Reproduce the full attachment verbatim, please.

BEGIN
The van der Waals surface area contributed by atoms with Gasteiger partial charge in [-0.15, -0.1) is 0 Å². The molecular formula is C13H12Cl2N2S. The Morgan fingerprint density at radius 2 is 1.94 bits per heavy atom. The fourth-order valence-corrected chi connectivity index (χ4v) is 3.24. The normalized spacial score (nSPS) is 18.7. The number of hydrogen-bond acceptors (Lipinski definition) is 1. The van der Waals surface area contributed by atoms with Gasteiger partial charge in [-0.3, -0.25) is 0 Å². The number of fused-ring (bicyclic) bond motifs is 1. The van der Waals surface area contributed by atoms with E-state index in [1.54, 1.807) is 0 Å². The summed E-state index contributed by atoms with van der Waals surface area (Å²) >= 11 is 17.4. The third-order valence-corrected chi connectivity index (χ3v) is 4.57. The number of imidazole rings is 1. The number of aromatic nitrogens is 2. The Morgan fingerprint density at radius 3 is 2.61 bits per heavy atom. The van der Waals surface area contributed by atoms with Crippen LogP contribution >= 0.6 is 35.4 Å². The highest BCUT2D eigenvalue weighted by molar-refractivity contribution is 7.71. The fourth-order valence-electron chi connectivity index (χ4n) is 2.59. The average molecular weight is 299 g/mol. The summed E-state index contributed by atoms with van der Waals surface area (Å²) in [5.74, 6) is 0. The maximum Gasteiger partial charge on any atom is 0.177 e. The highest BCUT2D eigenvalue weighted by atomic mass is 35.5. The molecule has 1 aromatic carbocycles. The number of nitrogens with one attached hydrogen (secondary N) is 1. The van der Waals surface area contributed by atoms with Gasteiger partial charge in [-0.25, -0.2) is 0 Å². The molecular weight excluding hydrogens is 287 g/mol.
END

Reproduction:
The van der Waals surface area contributed by atoms with Gasteiger partial charge in [-0.15, -0.1) is 0 Å². The molecular formula is C13H12Cl2N2S. The Morgan fingerprint density at radius 2 is 1.94 bits per heavy atom. The fourth-order valence-corrected chi connectivity index (χ4v) is 3.24. The normalized spacial score (nSPS) is 18.7. The number of hydrogen-bond acceptors (Lipinski definition) is 1. The van der Waals surface area contributed by atoms with Gasteiger partial charge in [-0.3, -0.25) is 0 Å². The number of fused-ring (bicyclic) bond motifs is 1. The van der Waals surface area contributed by atoms with E-state index in [1.54, 1.807) is 0 Å². The summed E-state index contributed by atoms with van der Waals surface area (Å²) >= 11 is 17.4. The third-order valence-corrected chi connectivity index (χ3v) is 4.57. The number of imidazole rings is 1. The number of aromatic nitrogens is 2. The Morgan fingerprint density at radius 3 is 2.61 bits per heavy atom. The van der Waals surface area contributed by atoms with Crippen LogP contribution >= 0.6 is 35.4 Å². The highest BCUT2D eigenvalue weighted by molar-refractivity contribution is 7.71. The fourth-order valence-electron chi connectivity index (χ4n) is 2.59. The average molecular weight is 299 g/mol. The summed E-state index contributed by atoms with van der Waals surface area (Å²) in [5.74, 6) is 0. The maximum Gasteiger partial charge on any atom is 0.177 e. The highest BCUT2D eigenvalue weighted by atomic mass is 35.5. The molecule has 1 aromatic carbocycles. The number of nitrogens with one attached hydrogen (secondary N) is 1. The van der Waals surface area contributed by atoms with Gasteiger partial charge in [-0.25, -0.2) is 0 Å². The molecular weight excluding hydrogens is 287 g/mol.